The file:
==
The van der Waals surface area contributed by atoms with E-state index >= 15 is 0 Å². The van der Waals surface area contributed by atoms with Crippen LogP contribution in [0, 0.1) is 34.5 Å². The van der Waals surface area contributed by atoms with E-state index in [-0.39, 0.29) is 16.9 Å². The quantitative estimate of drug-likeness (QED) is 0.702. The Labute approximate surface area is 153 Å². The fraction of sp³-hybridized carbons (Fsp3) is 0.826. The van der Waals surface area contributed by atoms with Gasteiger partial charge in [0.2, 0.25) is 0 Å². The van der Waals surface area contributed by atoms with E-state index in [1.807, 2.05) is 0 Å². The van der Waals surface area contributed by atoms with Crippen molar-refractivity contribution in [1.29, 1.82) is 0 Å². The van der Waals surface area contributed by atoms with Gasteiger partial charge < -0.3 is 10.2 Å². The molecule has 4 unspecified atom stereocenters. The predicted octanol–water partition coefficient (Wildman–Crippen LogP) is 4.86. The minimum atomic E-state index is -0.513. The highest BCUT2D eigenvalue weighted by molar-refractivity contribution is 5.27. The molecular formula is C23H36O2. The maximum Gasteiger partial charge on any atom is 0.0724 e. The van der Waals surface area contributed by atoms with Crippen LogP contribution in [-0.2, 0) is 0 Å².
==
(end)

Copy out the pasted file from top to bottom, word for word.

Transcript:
The van der Waals surface area contributed by atoms with E-state index >= 15 is 0 Å². The van der Waals surface area contributed by atoms with Crippen LogP contribution in [0, 0.1) is 34.5 Å². The van der Waals surface area contributed by atoms with E-state index in [-0.39, 0.29) is 16.9 Å². The quantitative estimate of drug-likeness (QED) is 0.702. The Labute approximate surface area is 153 Å². The fraction of sp³-hybridized carbons (Fsp3) is 0.826. The van der Waals surface area contributed by atoms with Gasteiger partial charge in [0.2, 0.25) is 0 Å². The van der Waals surface area contributed by atoms with E-state index in [1.807, 2.05) is 0 Å². The van der Waals surface area contributed by atoms with Crippen molar-refractivity contribution in [1.29, 1.82) is 0 Å². The van der Waals surface area contributed by atoms with Gasteiger partial charge < -0.3 is 10.2 Å². The molecule has 4 unspecified atom stereocenters. The predicted octanol–water partition coefficient (Wildman–Crippen LogP) is 4.86. The minimum atomic E-state index is -0.513. The highest BCUT2D eigenvalue weighted by molar-refractivity contribution is 5.27. The molecular formula is C23H36O2. The maximum Gasteiger partial charge on any atom is 0.0724 e. The van der Waals surface area contributed by atoms with Crippen LogP contribution in [-0.2, 0) is 0 Å².